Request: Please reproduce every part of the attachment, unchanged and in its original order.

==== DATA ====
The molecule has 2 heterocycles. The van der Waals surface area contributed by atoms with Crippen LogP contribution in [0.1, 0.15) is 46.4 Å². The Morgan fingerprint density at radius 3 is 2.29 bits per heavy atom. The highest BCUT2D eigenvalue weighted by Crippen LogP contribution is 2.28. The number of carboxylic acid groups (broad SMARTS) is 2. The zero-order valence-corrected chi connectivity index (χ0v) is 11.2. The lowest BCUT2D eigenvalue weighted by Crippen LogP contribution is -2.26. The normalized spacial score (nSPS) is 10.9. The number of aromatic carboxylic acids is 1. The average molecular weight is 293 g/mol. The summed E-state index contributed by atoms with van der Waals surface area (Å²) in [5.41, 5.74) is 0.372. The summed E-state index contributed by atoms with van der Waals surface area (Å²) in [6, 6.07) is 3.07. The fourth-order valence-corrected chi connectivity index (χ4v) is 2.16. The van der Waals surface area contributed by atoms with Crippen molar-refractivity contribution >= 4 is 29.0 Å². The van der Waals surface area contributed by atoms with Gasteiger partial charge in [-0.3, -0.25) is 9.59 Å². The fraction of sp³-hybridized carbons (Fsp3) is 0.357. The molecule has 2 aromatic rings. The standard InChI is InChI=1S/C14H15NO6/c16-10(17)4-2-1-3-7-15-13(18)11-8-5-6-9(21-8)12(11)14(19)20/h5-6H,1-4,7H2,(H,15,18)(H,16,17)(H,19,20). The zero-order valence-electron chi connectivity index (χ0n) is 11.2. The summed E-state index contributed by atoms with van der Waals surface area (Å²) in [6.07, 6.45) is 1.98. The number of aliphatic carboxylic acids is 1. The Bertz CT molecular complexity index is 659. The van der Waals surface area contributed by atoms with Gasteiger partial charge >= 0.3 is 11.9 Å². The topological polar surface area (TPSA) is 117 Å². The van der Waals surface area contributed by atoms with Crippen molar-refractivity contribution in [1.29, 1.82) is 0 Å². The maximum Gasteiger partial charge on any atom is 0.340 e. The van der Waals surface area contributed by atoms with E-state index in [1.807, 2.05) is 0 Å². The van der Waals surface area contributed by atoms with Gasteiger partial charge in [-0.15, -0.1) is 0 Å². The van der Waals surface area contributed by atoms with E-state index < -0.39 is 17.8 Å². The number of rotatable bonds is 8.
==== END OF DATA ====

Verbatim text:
The molecule has 2 heterocycles. The van der Waals surface area contributed by atoms with Crippen LogP contribution in [0.1, 0.15) is 46.4 Å². The Morgan fingerprint density at radius 3 is 2.29 bits per heavy atom. The highest BCUT2D eigenvalue weighted by Crippen LogP contribution is 2.28. The number of carboxylic acid groups (broad SMARTS) is 2. The zero-order valence-corrected chi connectivity index (χ0v) is 11.2. The lowest BCUT2D eigenvalue weighted by Crippen LogP contribution is -2.26. The normalized spacial score (nSPS) is 10.9. The number of aromatic carboxylic acids is 1. The average molecular weight is 293 g/mol. The summed E-state index contributed by atoms with van der Waals surface area (Å²) in [5.41, 5.74) is 0.372. The summed E-state index contributed by atoms with van der Waals surface area (Å²) in [6, 6.07) is 3.07. The fourth-order valence-corrected chi connectivity index (χ4v) is 2.16. The van der Waals surface area contributed by atoms with Crippen molar-refractivity contribution >= 4 is 29.0 Å². The van der Waals surface area contributed by atoms with Gasteiger partial charge in [-0.3, -0.25) is 9.59 Å². The fraction of sp³-hybridized carbons (Fsp3) is 0.357. The molecule has 2 aromatic rings. The standard InChI is InChI=1S/C14H15NO6/c16-10(17)4-2-1-3-7-15-13(18)11-8-5-6-9(21-8)12(11)14(19)20/h5-6H,1-4,7H2,(H,15,18)(H,16,17)(H,19,20). The zero-order valence-electron chi connectivity index (χ0n) is 11.2. The summed E-state index contributed by atoms with van der Waals surface area (Å²) in [6.07, 6.45) is 1.98. The number of aliphatic carboxylic acids is 1. The Bertz CT molecular complexity index is 659. The van der Waals surface area contributed by atoms with Gasteiger partial charge >= 0.3 is 11.9 Å². The topological polar surface area (TPSA) is 117 Å². The van der Waals surface area contributed by atoms with Crippen molar-refractivity contribution in [1.29, 1.82) is 0 Å². The maximum Gasteiger partial charge on any atom is 0.340 e. The van der Waals surface area contributed by atoms with E-state index in [1.807, 2.05) is 0 Å². The van der Waals surface area contributed by atoms with Gasteiger partial charge in [-0.15, -0.1) is 0 Å². The van der Waals surface area contributed by atoms with E-state index < -0.39 is 17.8 Å². The number of rotatable bonds is 8.